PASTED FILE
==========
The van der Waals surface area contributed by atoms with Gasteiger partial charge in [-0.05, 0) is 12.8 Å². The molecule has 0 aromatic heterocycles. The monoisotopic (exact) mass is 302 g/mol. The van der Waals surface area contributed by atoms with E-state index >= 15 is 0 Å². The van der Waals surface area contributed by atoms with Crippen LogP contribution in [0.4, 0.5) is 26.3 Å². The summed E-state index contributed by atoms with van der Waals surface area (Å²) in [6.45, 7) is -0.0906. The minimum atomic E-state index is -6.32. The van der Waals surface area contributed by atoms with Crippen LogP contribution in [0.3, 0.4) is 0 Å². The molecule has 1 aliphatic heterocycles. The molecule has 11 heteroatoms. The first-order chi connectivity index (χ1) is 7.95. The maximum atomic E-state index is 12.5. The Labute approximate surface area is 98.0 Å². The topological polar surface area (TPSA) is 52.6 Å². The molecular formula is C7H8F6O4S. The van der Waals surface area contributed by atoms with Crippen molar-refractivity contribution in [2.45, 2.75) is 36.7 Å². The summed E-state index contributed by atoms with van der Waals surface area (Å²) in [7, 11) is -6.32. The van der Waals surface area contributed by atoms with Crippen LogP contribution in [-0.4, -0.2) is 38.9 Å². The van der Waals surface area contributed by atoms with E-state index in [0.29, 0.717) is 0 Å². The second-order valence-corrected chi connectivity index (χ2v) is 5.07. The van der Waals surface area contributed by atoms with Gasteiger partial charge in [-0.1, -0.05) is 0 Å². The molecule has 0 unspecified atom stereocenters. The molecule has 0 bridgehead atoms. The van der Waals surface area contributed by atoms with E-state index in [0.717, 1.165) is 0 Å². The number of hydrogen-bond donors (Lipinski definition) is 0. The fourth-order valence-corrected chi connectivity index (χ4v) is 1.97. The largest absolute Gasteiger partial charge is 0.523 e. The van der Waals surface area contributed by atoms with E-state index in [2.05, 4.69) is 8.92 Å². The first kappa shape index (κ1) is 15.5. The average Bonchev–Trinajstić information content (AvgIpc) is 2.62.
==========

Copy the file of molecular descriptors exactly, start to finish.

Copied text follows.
The van der Waals surface area contributed by atoms with Gasteiger partial charge in [-0.05, 0) is 12.8 Å². The molecule has 0 aromatic heterocycles. The monoisotopic (exact) mass is 302 g/mol. The van der Waals surface area contributed by atoms with E-state index >= 15 is 0 Å². The van der Waals surface area contributed by atoms with Crippen LogP contribution in [0.4, 0.5) is 26.3 Å². The summed E-state index contributed by atoms with van der Waals surface area (Å²) in [6.45, 7) is -0.0906. The minimum atomic E-state index is -6.32. The van der Waals surface area contributed by atoms with Crippen LogP contribution in [0.3, 0.4) is 0 Å². The molecule has 1 aliphatic heterocycles. The molecule has 11 heteroatoms. The first-order chi connectivity index (χ1) is 7.95. The maximum atomic E-state index is 12.5. The Labute approximate surface area is 98.0 Å². The topological polar surface area (TPSA) is 52.6 Å². The molecular formula is C7H8F6O4S. The van der Waals surface area contributed by atoms with Crippen molar-refractivity contribution in [2.45, 2.75) is 36.7 Å². The summed E-state index contributed by atoms with van der Waals surface area (Å²) in [7, 11) is -6.32. The van der Waals surface area contributed by atoms with Crippen LogP contribution in [-0.4, -0.2) is 38.9 Å². The van der Waals surface area contributed by atoms with E-state index in [0.29, 0.717) is 0 Å². The second-order valence-corrected chi connectivity index (χ2v) is 5.07. The van der Waals surface area contributed by atoms with Gasteiger partial charge in [-0.1, -0.05) is 0 Å². The molecule has 0 unspecified atom stereocenters. The molecule has 0 bridgehead atoms. The van der Waals surface area contributed by atoms with E-state index in [0.717, 1.165) is 0 Å². The number of hydrogen-bond donors (Lipinski definition) is 0. The fourth-order valence-corrected chi connectivity index (χ4v) is 1.97. The largest absolute Gasteiger partial charge is 0.523 e. The van der Waals surface area contributed by atoms with E-state index in [2.05, 4.69) is 8.92 Å². The first kappa shape index (κ1) is 15.5. The average Bonchev–Trinajstić information content (AvgIpc) is 2.62.